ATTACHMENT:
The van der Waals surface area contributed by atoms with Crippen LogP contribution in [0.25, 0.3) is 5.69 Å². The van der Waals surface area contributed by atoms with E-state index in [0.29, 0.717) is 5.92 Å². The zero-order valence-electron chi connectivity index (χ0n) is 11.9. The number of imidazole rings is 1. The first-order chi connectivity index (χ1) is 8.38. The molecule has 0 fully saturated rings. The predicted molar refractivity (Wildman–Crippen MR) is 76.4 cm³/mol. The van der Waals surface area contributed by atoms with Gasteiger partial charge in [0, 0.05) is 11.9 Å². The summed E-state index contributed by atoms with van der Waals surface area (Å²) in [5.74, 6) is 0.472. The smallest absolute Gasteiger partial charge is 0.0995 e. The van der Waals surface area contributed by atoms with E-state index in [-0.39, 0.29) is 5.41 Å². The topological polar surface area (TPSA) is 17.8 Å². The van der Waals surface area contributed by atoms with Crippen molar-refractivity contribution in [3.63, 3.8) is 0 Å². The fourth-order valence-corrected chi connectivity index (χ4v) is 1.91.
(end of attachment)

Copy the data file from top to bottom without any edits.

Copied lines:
The van der Waals surface area contributed by atoms with Crippen LogP contribution in [0.25, 0.3) is 5.69 Å². The van der Waals surface area contributed by atoms with E-state index in [0.29, 0.717) is 5.92 Å². The zero-order valence-electron chi connectivity index (χ0n) is 11.9. The number of imidazole rings is 1. The first-order chi connectivity index (χ1) is 8.38. The molecule has 0 fully saturated rings. The predicted molar refractivity (Wildman–Crippen MR) is 76.4 cm³/mol. The van der Waals surface area contributed by atoms with Gasteiger partial charge in [0, 0.05) is 11.9 Å². The summed E-state index contributed by atoms with van der Waals surface area (Å²) in [5.74, 6) is 0.472. The smallest absolute Gasteiger partial charge is 0.0995 e. The van der Waals surface area contributed by atoms with E-state index in [-0.39, 0.29) is 5.41 Å². The topological polar surface area (TPSA) is 17.8 Å². The van der Waals surface area contributed by atoms with Crippen molar-refractivity contribution in [3.63, 3.8) is 0 Å². The fourth-order valence-corrected chi connectivity index (χ4v) is 1.91.